Spirulina or “Aztec cheese” is Mexico’s pre-Hispanic superfood
Anyone who has spent time in Mexico City recently may have noticed that spirulina appears on every menu. From smoothies to more traditional dishes like tortillas and tlayudas (a crispy tortilla with refried beans and other toppings).
Centuries before it was considered a “superfood”, the brightly colored cyanobacteria (or blue-green algae), which grow in lakes and ponds warm alkalis, and rivers, were a pre-Hispanic staple food.
The Mexicas, the descendants of the Aztecs, harvested the protein-rich food from the surface of Lake Texcoco, a vast body of water in central Mexico that was later drained.
There the waters had the perfect balance of salinity and alkalinity for the spirulina to flourish. The Mexicas called it “tecuitlatl”, (“rock excrement” in Nahuatl).
Legends say that Mexica messengers and runners in ancient Tenochtitlán (modern Mexico City) ate dried spirulina with corn, tortillas, beans, chiles, or “mole” (“souse”) on long journeys.
Spirulina contains 60-70% protein by weight and has essential amino acids and many vitamins and minerals, especially iron, manganese, and B vitamins.
Of course, for the Spanish conquistadors who arrived in the 16th century, all of this was strange.
Bernal Díaz del Castillo wrote in his memoirs of 1568 about “a kind of bread made from a kind of mud or silt collected from the surface of the lake, and consumed in that way, and that tastes similar to our cheese.”
The Western world rediscovered the nutritious ingredient in the 1940s when a French psychologist studying algae noticed that the Kanembu of Lake Chad in Africa were harvesting spirulina and turning it into sun-dried loaves.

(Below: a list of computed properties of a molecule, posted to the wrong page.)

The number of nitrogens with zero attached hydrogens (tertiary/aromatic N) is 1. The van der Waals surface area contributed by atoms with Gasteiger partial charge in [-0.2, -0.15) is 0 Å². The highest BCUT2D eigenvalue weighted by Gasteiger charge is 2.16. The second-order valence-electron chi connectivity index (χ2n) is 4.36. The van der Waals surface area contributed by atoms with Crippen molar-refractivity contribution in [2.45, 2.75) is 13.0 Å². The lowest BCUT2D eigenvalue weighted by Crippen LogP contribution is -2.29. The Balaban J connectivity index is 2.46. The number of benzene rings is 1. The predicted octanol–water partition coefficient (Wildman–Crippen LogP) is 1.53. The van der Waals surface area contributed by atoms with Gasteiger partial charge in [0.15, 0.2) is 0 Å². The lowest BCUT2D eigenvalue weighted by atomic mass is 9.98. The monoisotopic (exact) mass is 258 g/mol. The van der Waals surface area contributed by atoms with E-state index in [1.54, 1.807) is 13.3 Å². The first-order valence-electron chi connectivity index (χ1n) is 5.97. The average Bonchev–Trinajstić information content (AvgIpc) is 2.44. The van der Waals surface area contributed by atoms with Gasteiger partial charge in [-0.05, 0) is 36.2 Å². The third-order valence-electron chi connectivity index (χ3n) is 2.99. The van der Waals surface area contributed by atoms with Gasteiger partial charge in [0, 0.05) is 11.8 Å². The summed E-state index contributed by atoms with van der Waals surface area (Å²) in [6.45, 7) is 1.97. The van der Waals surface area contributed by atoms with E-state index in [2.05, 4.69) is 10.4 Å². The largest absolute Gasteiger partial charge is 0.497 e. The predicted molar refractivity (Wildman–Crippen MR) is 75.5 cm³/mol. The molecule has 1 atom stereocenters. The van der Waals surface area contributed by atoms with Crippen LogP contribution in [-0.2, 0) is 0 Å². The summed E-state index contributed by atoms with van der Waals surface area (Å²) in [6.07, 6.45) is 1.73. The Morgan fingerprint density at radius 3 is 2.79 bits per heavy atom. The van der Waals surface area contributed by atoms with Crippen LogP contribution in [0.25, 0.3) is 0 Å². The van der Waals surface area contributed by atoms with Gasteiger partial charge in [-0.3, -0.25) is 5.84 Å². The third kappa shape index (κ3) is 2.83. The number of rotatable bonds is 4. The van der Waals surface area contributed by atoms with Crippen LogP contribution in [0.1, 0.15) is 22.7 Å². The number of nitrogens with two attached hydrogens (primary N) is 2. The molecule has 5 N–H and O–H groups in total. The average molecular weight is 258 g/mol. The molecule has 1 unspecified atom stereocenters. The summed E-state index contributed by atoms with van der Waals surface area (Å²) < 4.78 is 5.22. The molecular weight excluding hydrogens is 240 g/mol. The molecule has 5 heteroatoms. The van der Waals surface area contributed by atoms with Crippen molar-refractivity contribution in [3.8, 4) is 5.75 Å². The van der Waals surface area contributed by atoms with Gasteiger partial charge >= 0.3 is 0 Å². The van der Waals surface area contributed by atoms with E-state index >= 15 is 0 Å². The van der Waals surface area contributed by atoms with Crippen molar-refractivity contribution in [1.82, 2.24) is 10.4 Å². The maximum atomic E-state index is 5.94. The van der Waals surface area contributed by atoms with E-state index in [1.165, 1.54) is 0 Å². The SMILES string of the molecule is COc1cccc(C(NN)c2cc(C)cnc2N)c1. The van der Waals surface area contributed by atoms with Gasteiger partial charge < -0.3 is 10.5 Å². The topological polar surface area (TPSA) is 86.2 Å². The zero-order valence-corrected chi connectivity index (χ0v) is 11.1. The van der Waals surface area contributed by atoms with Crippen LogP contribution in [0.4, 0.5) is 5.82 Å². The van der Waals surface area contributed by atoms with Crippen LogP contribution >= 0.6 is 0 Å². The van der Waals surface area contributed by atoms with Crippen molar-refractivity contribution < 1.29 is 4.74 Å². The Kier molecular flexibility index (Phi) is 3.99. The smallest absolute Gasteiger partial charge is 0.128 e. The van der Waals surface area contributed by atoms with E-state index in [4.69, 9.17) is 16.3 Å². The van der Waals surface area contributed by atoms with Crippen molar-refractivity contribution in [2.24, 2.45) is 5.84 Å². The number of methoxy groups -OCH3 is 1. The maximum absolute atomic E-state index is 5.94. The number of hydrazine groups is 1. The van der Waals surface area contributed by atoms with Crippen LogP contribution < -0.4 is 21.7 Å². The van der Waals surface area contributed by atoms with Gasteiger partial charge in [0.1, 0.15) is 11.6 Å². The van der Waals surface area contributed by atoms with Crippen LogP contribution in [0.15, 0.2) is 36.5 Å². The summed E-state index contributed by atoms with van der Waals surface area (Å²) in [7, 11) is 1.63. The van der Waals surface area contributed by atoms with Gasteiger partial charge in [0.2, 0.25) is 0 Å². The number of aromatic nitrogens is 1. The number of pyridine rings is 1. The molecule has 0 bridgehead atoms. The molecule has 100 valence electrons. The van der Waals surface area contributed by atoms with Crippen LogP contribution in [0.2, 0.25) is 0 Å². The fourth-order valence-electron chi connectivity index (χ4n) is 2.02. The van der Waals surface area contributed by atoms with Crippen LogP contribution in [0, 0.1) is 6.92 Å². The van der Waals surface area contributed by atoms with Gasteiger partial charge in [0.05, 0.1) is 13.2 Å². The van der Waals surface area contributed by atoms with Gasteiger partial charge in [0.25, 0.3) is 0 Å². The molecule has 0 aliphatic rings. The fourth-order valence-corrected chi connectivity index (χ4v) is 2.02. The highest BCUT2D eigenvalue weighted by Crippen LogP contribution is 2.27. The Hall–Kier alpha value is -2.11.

In the 1960s in a happy accident, the owners of Sosa Texcoco, which produced soda ash and calcium chloride in a large snail-shaped pond in the remnants of Lake Texcoco, noticed a green substance that ruined the work.
The owners of Sosa Texcoco approached French researchers, who concluded that the found green substance was the same organism that had been feeding the Kanembu for generations.
Instead of trying to eradicate cyanobacteria, Sosa Texcoco recognized their value, encouraged their growth, and opened the world’s first commercial spirulina company, Spirulina Mexicana.
Although Spirulina Mexicana has already closed, a micro-farm on the outskirts of San Miguel de Allende -in the center of the country- called Spirulina Viva continues with the old tradition.
In Mexico City, chefs are getting even more creative with the ingredient.
You can find spirulina in a tlayuda topped with avocado and escamoles (ant larvae), or adding a touch of green to smoothie bowls and cheesecakes, and even cocktails.
Spirulina is so healthy and relatively easy to grow that experts believe it could be a potential food source for future Mars colonies.